Followers of Donald Trump view their candidate for president as a savior and redeemer. They see him as a force, who has come to save a crushed people from the hands of their oppressors. Trump promises to restore respect and dignity to the masses alienated from the system under which they toil to survive. His fans see themselves excluded from the political process. They sense a loss of their freedoms. They want to know what happened to their democracy. Society’s former Middle Class has become its Forgotten Class.
The usurpers of political power, cozy in their new found fortunes were not expecting a savior, a redeemer, or a messiah to challenge their ill-gotten authority. Pharisee Class of Washington DC views itself as the self-appointed guardian of the keys to the kingdom. At the first appearance of a potential savior the high priests connive and collude to marginalize any grassroots savior, who might incite the starving masses to revolt. America’s oligarchy is threatened by a savior who challenges their authority and is capable of leading the oppressed, the ignored, and the disillusioned out of the desert and across the Red Sea to return them to their promised land.
The definition of a “savior” is a person who protects others from harm or delivers others from some dire situation. A savior is a person, but it can also be a force such as a welcome rain that relieves the drought on a parched land. A savior is often seen as a healer, one who restores health to an organism which has become infected or diseased.
Christians accept Christ as their savior, who saves them from sin and the consequences of sin. Recognized pre-Christian, religious saviors are Moses (Jews) Buddha (India), Krishna (Hindu) and Horus (Egyptian). Cultural saviors are Ulysses (Greece) and Romulus (Rome). Ideological saviors are Voltaire and Rousseau (enlightenment) and Marx (communism).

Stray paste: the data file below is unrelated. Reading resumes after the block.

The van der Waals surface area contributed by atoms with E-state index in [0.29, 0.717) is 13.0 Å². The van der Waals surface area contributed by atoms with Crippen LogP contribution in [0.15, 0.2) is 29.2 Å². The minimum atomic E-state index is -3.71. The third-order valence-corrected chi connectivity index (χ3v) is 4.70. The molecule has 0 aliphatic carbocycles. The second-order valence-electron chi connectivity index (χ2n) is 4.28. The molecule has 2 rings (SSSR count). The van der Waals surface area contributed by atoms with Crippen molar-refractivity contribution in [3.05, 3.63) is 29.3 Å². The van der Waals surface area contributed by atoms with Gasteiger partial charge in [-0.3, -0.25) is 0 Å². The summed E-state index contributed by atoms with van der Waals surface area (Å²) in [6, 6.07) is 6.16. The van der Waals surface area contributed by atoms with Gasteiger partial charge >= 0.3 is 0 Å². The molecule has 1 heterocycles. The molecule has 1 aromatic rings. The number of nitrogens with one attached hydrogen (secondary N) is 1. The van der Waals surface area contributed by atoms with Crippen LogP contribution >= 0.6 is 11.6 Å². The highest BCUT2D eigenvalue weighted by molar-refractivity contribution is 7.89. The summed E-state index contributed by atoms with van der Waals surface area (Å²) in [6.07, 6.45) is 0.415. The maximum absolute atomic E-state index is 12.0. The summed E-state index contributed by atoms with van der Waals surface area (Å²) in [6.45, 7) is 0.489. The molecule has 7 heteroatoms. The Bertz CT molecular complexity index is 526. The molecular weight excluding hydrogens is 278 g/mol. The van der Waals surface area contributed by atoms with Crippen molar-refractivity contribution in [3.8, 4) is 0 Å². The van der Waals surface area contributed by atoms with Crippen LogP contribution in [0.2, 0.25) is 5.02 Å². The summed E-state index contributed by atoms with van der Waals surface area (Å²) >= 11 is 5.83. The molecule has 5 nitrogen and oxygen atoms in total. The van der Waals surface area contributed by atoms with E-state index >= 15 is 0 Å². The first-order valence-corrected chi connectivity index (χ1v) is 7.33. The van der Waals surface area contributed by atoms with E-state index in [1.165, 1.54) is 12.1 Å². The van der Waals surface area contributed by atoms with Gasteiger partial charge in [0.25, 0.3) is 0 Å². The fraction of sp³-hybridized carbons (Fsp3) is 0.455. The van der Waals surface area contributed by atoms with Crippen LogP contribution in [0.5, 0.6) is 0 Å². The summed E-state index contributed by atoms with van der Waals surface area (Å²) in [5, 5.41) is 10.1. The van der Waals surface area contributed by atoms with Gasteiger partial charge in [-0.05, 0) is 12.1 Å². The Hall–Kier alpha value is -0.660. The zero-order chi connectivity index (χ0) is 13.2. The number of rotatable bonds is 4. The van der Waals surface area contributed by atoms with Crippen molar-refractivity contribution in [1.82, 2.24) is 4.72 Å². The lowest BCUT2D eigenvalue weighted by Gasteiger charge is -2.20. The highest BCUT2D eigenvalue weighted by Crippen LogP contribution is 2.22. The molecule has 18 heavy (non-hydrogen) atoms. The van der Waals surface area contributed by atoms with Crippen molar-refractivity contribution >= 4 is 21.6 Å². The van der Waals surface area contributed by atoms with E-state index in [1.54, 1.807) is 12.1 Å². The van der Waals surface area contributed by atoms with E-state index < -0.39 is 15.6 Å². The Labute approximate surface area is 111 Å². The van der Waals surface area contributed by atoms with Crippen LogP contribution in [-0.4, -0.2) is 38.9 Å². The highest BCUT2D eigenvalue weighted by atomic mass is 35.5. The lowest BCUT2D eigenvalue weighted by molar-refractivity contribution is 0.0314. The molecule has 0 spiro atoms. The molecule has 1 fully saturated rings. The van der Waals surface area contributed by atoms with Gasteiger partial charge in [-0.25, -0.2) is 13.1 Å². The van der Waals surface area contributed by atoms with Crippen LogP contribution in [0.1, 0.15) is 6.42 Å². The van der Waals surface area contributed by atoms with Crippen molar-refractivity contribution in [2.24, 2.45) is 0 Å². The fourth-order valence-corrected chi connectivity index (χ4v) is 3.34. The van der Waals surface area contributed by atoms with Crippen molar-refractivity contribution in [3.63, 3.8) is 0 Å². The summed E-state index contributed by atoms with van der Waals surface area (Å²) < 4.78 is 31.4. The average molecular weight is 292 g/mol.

The definition of a “redeemer” is a person who brings back goodness to what was lost; who returns originally accepted values back to their former state of acceptance after they have been corrupted; who makes the unpleasant better; who frees others from distress, harms or the consequences of bad choices; who retrieves what was damaged and makes it worthwhile again; who reforms and changes deteriorated life situations for the better; who repairs, restores, makes good and fulfills a promise.
Trump as Savior and Redeemer
A savior and a redeemer are not necessarily the same. Nor are they mutually exclusive. A redeemer is typically a savior. However, a savior is not by definition a redeemer. The crucial distinction is that a redeemer returns others to a previously preferred situation that was enjoyed prior to that desired state being corrupted and lost.
As a savior, Trump is seen by his followers as a protector of traditional values. He can save them from their perceived demise. He can deliver citizens from the deteriorating social environment which they are witnessing and experiencing.
It is Trump, as the redeemer, who observes the collapse of social and political stability and the threats to the nation’s liberties that have inspired him to lead his national movement to regain what was lost by returning to the dreams of the nation’s founders and to the principles of the United States Constitution. His mission is to return the rights of citizens to the protection of their freedoms. His battle cry is to reinstate the rule of law. Trump’s efforts to regain, return and reinstate are attributes of a “redeemer,” bringing back what once existed but which now is threatened or lost.
Trump is not a Messiah, which is a special class of savior or redeemer, whose arrival is expected by an enslaved or damaged people, precisely because the arrival had been announced by prophets in the past. Trump’s leading role in the current drama was not prophesied or expected. His arrival on the stage was a surprise, a welcome surprise for the suffering masses, and an unwelcome surprise to their enslaving masters.